'Lingering doubt' may save Peterson
Penalty phase could be difficult for both defense, prosecution
Bob Egelko, Chronicle Staff Writer
Saturday, November 13, 2004
Mark Geragos' task now is to save the life of his client, a convicted double murderer facing a possible death sentence. His problem is that the usual defense approach to the penalty phase of a capital case -- stressing the defendant's remorse and looking for sympathy -- doesn't fit this time around.
When a San Mateo County jury reconvenes Nov. 22 to decide whether Scott Peterson should be sentenced to death or life without parole for the murders of his wife, Laci, and their unborn son, Geragos is expected to maintain his position that his client is innocent.
Legally, the argument is known as "lingering doubt" or "residual doubt" - - an appeal to any remaining qualms in the minds of jurors who have already found Peterson guilty beyond a reasonable doubt. One way to put it is: Are you so absolutely sure of this man's guilt that you're willing to condemn him to death?
"I think you can expect to see lingering doubt (argued) at the penalty phase,'' said Dennis Riordan, a longtime San Francisco defense lawyer. "I would be surprised if he weren't going to continue to maintain his innocence .. . unlike some cases where guilt is a foregone conclusion.''
The approach isn't far-fetched in this case but has potential pitfalls, said Rory Little, a law professor at UC's Hastings College of the Law in San Francisco and a former federal prosecutor.
"In the penalty phase, you're asking for mercy,'' he said. "When you're going to go for residual doubt, you can't admit (guilt). If (jurors are) not doubtful, they really resent the failure to admit it and show remorse.
"It's one of the problems with the death-penalty procedure in general. If you actually are innocent, or you don't think you should have been convicted, but you have to argue for mercy while your appeal is not yet filed, let alone decided, it can put you in a very difficult position.''
Legal analysts have pointed to numerous potential grounds for appeal of Peterson's convictions, starting with the effect of pretrial publicity, which continued relentlessly even after the case was transferred from Modesto to Redwood City. Geragos also challenged Superior Court Judge Alfred Delucchi's refusal to let him demonstrate to jurors that a boat carrying Laci Peterson's body would have capsized if she had been weighed with anchors and thrown overboard, as the prosecution theorized.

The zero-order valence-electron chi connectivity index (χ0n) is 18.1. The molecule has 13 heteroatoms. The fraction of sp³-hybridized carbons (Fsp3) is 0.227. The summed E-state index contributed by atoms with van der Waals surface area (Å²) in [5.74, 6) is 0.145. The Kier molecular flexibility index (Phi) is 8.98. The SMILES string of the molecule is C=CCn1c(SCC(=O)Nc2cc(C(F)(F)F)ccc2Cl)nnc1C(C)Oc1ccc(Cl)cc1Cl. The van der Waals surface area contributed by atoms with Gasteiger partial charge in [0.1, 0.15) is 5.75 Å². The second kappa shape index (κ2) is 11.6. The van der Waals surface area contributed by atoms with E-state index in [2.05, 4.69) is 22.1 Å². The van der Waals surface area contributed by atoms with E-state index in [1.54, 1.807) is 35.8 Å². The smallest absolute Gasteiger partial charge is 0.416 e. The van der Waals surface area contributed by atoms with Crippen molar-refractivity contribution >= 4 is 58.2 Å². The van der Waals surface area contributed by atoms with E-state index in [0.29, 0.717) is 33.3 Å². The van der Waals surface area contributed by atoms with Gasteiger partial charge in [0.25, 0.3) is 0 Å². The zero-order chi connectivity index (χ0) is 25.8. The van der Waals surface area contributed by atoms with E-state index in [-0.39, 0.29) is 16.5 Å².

Another issue could arise from Delucchi's removal of two jurors in two days, followed quickly by the verdict. The judge has prohibited both former jurors from speaking publicly while the trial continues, but Little said Geragos was undoubtedly eager to talk to them to learn what evidence might sway their fellow jurors.
In Geragos' place, "I would probably (tell) the judge, 'I need to interview those jurors in order to prepare for the penalty phase,' " Little said.
If Peterson is sentenced to death, his appeal would go directly to the state Supreme Court. Convictions that lead to a life sentence are appealed to the state Court of Appeal in San Francisco.
The penalty phase poses difficulties for the prosecution as well as the defense, Little and Riordan agreed.
"I think this is a hard case for the government to get the death penalty, '' Little said. "He has no prior record. ... We don't know the mode of death.''
Still, he said, "It wouldn't surprise me if the emotional content of the crime were enough to lead the jury to impose death.''
Riordan, stressing that he was merely "reading tea leaves,'' said it didn't seem like a strong case for a death sentence. He said jurors might have signaled a willingness to compromise by convicting Peterson of first-degree murder for his wife's death but of non-premeditated, second-degree murder for the fetal killing.
"Generally, you have an escalating level of badness and violence in (a defendant's) life, and they don't have that here,'' Riordan said. "As death defendants go, he looks good. He obviously has a very loyal family.''
Riordan said he was virtually certain of one thing: Peterson, who didn't testify at the guilt phase, won't take the stand at the penalty phase and risk being cross-examined about his lies to his wife and his girlfriend.
"If he got up on the stand, there's only one thing to say: 'Don't kill me because I'm innocent,' " Riordan said. If Peterson wasn't prepared to say that during the now-concluded guilt phase, Riordan said, there's no reason to do it now.
E-mail Bob Egelko at firstname.lastname@example.org.
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